Vision Problems Strike More Than 2 Billion Globally

FRIDAY, Oct. 11, 2019 — More than 2 billion people worldwide suffer vision problems that range from impairment to blindness, according to a new report from the World Health Organization (WHO).

And at least 1 billion of those people have problems such as short- and far-sightedness, glaucoma and cataracts — all of which could have been prevented or have not been treated.

Eye conditions and vision impairment are widespread, and far too often they still go untreated,” Tedros Adhanom Ghebreyesus, WHO Director-General, said in a news release from the organization.

“People who need eye care must be able to receive quality interventions without suffering financial hardship. Including eye care in national health plans and essential packages of care is an important part of every country’s journey towards universal health coverage,” he said.

Aging populations, changing lifestyles and limited access to eye care — particularly in low- and middle-income countries — are among the main reasons for increasing numbers of people with vision problems, according to the report released Tuesday in advance of World Sight Day on Oct. 10.

“It is unacceptable that 65 million people are blind or have impaired sight when their vision could have been corrected overnight with a cataract operation, or that over 800 million struggle in everyday activities because they lack access to a pair of glasses,” he added.

Eye conditions and vision impairment tend to be much more common among people in rural areas, those with low incomes, women, older people, people with disabilities, ethnic minorities and indigenous populations, according to the WHO’s first report on vision worldwide.

Untreated distance vision impairment in low- and middle-income regions is about four times higher than in high-income regions, and $ 14.3 billion (U.S. dollars) is needed to treat the 1 billion people with vision impairment or blindness due to cataracts, and short- and far-sightedness, the report said.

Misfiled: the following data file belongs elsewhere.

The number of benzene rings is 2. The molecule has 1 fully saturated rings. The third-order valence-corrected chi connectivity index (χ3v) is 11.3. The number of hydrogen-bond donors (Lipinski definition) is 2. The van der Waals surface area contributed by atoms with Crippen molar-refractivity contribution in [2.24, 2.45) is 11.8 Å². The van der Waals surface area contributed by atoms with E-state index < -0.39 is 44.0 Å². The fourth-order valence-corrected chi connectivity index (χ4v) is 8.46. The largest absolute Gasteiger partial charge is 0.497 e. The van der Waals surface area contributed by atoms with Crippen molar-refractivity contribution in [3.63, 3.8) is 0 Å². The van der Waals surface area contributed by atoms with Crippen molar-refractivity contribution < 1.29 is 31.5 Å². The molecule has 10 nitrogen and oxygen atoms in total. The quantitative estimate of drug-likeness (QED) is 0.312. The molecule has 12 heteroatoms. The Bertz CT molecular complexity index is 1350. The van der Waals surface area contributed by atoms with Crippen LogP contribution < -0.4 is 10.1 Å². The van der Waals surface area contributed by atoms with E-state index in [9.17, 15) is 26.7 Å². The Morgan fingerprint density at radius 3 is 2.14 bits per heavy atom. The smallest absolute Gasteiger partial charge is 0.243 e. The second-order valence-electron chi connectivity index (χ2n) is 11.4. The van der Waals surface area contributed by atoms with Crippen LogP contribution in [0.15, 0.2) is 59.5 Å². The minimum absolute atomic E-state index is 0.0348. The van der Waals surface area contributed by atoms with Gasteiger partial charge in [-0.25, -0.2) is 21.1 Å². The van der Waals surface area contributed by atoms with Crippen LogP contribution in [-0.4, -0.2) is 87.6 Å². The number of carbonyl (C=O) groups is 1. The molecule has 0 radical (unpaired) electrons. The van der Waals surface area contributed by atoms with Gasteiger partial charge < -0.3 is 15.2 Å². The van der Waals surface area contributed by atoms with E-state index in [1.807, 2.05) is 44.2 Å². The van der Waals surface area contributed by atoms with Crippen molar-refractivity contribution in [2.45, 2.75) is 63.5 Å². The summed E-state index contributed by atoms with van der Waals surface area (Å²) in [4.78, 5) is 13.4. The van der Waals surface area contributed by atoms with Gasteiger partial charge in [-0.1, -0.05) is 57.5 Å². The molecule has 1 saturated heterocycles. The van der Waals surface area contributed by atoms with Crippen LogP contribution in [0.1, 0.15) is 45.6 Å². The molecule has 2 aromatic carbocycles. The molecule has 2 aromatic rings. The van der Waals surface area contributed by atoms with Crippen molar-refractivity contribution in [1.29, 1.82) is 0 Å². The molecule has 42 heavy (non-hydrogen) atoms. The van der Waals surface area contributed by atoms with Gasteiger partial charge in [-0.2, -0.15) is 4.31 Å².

According to Alarcos Cieza, who leads WHO’s efforts on blindness and deafness prevention, disability and rehabilitation, “Millions of people have severe vision impairment and are not able to participate in society to their fullest because they can’t access rehabilitation services. In a world built on the ability to see, eye care services, including rehabilitation, must be provided closer to communities for people to achieve their maximum potential.”

More information

The WHO has more on blindness and vision impairment.

© 2019 HealthDay. All rights reserved.

Posted: October 2019 – Daily MedNews

Food Allergies Can Strike at Any Age

THURSDAY, April 18, 2019 — You might be surprised to learn that food allergies can start in adulthood and involve a food you’ve eaten without a problem for your entire life.

For adults as well as kids, the top — but not the only — food culprits are eggs, milk, peanuts, tree nuts, fish and shellfish, wheat and soy, according to the American College of Allergy, Asthma and Immunology.

Just as with childhood food allergies, you’ll need to do your best to avoid these foods and be prepared in case you inadvertently come into contact with one of them.

Signs of a Severe Allergic Reaction

  • Hives or pale/bluish skin tone.
  • Cramps and/or vomiting.
  • Trouble swallowing or swelling of the tongue.
  • Weak pulse.
  • Feeling dizzy or faint.
  • Shortness of breath, wheezing or coughing.
  • Inability to breathe, and drop in blood pressure.

The most serious reaction is called anaphylaxis, an extreme inability to breathe that can lead to shock. It is a life-threatening emergency. Keep in mind that allergic reactions can be unpredictable. Most happen within a few hours of contact, but some are instantaneous. It could take only a small amount of the allergen to cause swelling, hives or anaphylaxis. Also, your body could experience more than one type of reaction — your skin, gastrointestinal tract, heart and/or breathing could be affected.

So it’s important to call your doctor and ask about testing after any out-of-the-ordinary reaction to a particular food. If possible, write down what you ate, how soon afterward symptoms started and how long they lasted.

Allergy testing usually involves a combination of skin pricks and blood tests. Sometimes there may be a workaround. For instance, if a raw fruit or vegetable causes a reaction, you may be able to eat the food cooked because, for some people, heat neutralizes the allergen.